Investors often ask how it's possible to allocate capital to European stocks given the political risks that abound. We think the answer is to combine disciplined stock picking with risk-management tools that look for unintended threats to a portfolio.
Managing Risk in Stock Selection
Risk can mean many different things to different investors. For some it's just another word for volatility. For others it's all about how a portfolio looks versus a benchmark.
We believe managing risk is about ensuring that a portfolio's returns are driven primarily by the business strengths of its holdings. That means making sure performance isn't knocked off course—or even boosted unexpectedly—by events or exposures that aren't related to the businesses.
Thorough company-level and industry research is essential, for example, to determine how sensitive company earnings are to changes in the macroeconomic environment and to identify environmental, social or governance risks that could damage performance.
However, even the best company analysts may have blind spots, so challenging our own perspectives is important. In some cases, this can be done by engaging with short sellers, typically working at hedge funds. Since short sellers are trying to profit from a stock price falling, they have a negative opinion on the company's prospects. By talking with them, long investors can identify potential holes in a thesis. This can lead us to revisit key assumptions or to revise our return forecasts to compensate for risks that we may not originally have spotted.
Innovation In Understanding Portfolio-Level Risk
Equity fund managers typically rely on a range of quantitative risk models from external providers to test a portfolio's resilience to various hazards. Models that analyse a portfolio's likely response to different scenarios can help control exposures, though ultimately, they aren't a substitute for experience and judgement.
Managers may also rely on risk models that test a portfolio's exposure to known country, industry and factor risks. These can gauge how cheap or expensive, or how large or small, the portfolio companies are relative to their broad investment universe. Risks that don't fit into these buckets are then categorized as stock-specific risk.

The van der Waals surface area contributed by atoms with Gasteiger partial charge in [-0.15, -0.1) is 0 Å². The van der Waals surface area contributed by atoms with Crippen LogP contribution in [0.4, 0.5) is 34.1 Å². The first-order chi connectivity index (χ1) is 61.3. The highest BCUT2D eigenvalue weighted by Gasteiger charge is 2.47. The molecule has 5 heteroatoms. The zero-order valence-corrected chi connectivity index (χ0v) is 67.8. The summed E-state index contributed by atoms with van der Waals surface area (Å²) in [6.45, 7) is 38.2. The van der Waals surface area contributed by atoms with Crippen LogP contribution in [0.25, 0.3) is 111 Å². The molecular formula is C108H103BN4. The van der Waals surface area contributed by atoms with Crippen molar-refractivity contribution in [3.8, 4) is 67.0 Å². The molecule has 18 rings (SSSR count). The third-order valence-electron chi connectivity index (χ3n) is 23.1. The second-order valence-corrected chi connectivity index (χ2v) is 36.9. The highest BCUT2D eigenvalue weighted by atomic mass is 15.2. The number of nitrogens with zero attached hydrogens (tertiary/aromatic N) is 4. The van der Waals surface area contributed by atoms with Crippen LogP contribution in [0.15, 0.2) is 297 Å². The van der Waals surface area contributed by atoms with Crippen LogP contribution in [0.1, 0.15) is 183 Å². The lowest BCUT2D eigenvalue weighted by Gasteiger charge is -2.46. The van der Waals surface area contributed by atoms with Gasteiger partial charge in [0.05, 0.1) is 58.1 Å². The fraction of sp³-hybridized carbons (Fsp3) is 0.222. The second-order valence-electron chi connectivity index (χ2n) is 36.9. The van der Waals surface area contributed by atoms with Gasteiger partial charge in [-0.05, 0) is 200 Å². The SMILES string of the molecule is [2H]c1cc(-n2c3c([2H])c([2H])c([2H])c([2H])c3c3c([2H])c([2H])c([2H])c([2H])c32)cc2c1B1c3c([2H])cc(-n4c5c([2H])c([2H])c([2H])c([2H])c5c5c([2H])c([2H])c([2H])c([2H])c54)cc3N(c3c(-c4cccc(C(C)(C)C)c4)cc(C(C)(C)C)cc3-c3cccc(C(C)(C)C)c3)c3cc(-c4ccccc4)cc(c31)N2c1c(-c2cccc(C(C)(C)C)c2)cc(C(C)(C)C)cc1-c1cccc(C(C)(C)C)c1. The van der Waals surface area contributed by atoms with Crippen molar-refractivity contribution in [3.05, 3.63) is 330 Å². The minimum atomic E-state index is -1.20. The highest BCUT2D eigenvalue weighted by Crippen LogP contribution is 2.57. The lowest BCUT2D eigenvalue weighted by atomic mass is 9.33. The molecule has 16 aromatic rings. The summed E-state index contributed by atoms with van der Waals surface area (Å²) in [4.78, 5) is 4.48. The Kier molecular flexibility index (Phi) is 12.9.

But these traditional risk models might need some help. While it's important to understand and control factor exposures, which can have a big impact on performance, this approach on its own may be too static and simplistic. Many other risks aren't stock-specific but don't necessarily fit easily into standard risk categories. And the way different stocks are exposed to these risks can vary significantly over time.
Cluster Analysis Fills The Gaps
Cluster analysis is an artificial intelligence technique that segments stocks into groups whose returns have been moving closely together over the past few months, therefore helping to identify less obvious, correlated, sources of risk that other quantitative risk models or analysts may miss. It can help separate groups of stocks within an industry or subindustry that will benefit in a risk-on trade, when markets reward riskier assets, and others that might be more aligned with a risk-off environment.
The findings can defy conventional wisdom. For example, while industrials are generally seen as risk-on stocks, some companies in the sector have business models that make them more defensive. In contrast, healthcare is often seen as a defensive sector, but some drug-makers with a small number of products or imminent patent expiries, might be much less defensive than perceived.
Discovering Surprising Correlations